Dead Man's Song
by Jonathan Maberry
Pinnacle Books (2007)
After almost a year, I've returned to Pine Deep. Last year, I read and reviewed Jonathan Maberry's debut novel, Ghost Road Blues, and subsequently hunted down the other two books in the trilogy. But, like too many books I've horded, they've collected dust for months upon months while I read other stuff (As one of my New Year's reading resolutions, I want to spend 2011 finishing up the trilogies and series I have yet to finish, and until I do try to keep new reads limited to stand alone novels). So, here we go with the second book in the trilogy, Dead Man's Song.
The story picks up almost immediately after the climactic showdown between our hero, Crow, and a remorseless killer named Ruger. Crow successfully killed Crow, but not without taking one serious ass-kicking to wind up in the hospital along with his new fiance, Val, and her sister, Connie, and Connie's husband, Mark. Pine Deep is reeling, heading into October, as several local townsfolk are dead, including Val's father at the hands of Ruger.
But, the evil that has returned to Pine Deep is still busy in its mission to create an unholy army of minions to do its bidding, as Halloween nears.
On the other side of the coin, the good guys who are still standing are left to deal with the aftermath. Crow and Val are more committed to each other than ever, but both are scarred emotionally, not just physically. Though Mark and Connie are absolutely decimated by what they went through, and their marriage is strained to a degree that threatens to tear them apart. Then, there's the mayor and Crow's best friend, Terry Wolfe, as he continues to see his dead sister warning him that if he doesn't kill himself he'll wind up like Ubel Griswold. And an abused young boy, Mike, is having nightmares of his impending death, and still has to contend with his dispicable stepfather, Vic Wingate, who is secretly serving Griswold.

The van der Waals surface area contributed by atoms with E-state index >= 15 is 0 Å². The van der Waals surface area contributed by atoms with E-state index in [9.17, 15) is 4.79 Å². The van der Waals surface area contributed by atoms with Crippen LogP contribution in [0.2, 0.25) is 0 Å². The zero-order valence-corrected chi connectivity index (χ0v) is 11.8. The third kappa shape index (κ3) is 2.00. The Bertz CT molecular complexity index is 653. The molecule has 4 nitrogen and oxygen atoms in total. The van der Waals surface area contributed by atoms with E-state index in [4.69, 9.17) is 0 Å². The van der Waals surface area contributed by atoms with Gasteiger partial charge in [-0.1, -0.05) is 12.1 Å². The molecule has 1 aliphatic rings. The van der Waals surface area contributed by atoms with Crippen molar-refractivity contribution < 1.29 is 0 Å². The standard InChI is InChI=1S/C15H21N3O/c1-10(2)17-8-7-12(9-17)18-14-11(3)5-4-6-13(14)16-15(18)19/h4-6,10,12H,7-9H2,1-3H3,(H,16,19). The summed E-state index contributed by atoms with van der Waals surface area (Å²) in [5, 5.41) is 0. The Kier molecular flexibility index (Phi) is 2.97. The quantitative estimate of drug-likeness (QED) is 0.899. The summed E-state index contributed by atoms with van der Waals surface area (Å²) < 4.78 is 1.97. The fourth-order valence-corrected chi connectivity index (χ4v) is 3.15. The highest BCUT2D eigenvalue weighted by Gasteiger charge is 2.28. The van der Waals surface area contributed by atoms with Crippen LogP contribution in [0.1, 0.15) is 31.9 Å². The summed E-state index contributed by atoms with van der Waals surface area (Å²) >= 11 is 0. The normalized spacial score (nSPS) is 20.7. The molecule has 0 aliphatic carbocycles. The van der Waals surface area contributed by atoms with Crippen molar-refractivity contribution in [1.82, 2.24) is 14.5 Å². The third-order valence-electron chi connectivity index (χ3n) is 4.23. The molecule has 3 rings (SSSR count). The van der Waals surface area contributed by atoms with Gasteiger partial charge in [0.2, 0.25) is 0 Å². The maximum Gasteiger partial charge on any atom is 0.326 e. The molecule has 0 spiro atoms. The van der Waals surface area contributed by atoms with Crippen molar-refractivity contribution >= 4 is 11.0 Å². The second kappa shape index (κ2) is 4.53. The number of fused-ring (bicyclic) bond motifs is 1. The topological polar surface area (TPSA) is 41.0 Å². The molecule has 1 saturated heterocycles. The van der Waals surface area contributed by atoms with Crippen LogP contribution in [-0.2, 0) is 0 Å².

Dead Man's Song isn't nearly as action-packed as the first book, focusing more on the regrouping of both sides, building towards another showdown. There's a tug-of-war occuring on several fronts, and new characters take on more prominent roles, including a zealous reporter looking for the secrets behind what happened, and Dr. Weinstock as he suspects the strange elements to the dead and injured are more than meets the eye.
I think this book falls into the trap that seems to happen to a lot of second books in trilogies, and by that I mean it seems to serve primarily as a prelude to the third and final book. A sizable chuck of the first half of the book serves as a recap and re-immersion in the world created in the first book, so much so that a reader could presumably not require reading the first book to get the gist of all that is going on. For me, however, I found it dragged early and it wasn't until a hundred or so pages had passed before I felt like I was truly diving into the second book.
The slow burn through this book is rewarding enough to keep me engaged and looking forward the final book, Bad Moon Rising. And the character development rings true in a lot of cases, especially with the survivors from the first book. There are moments where the dialogue drags and feels too artificial for my tastes, but those moments are thankfully sporadic and do serve to provide key bits of information. I liked the book, but slogging scenes through the first half of the book prevented me from loving it like I did the first book. I've got my fingers crossed on the third.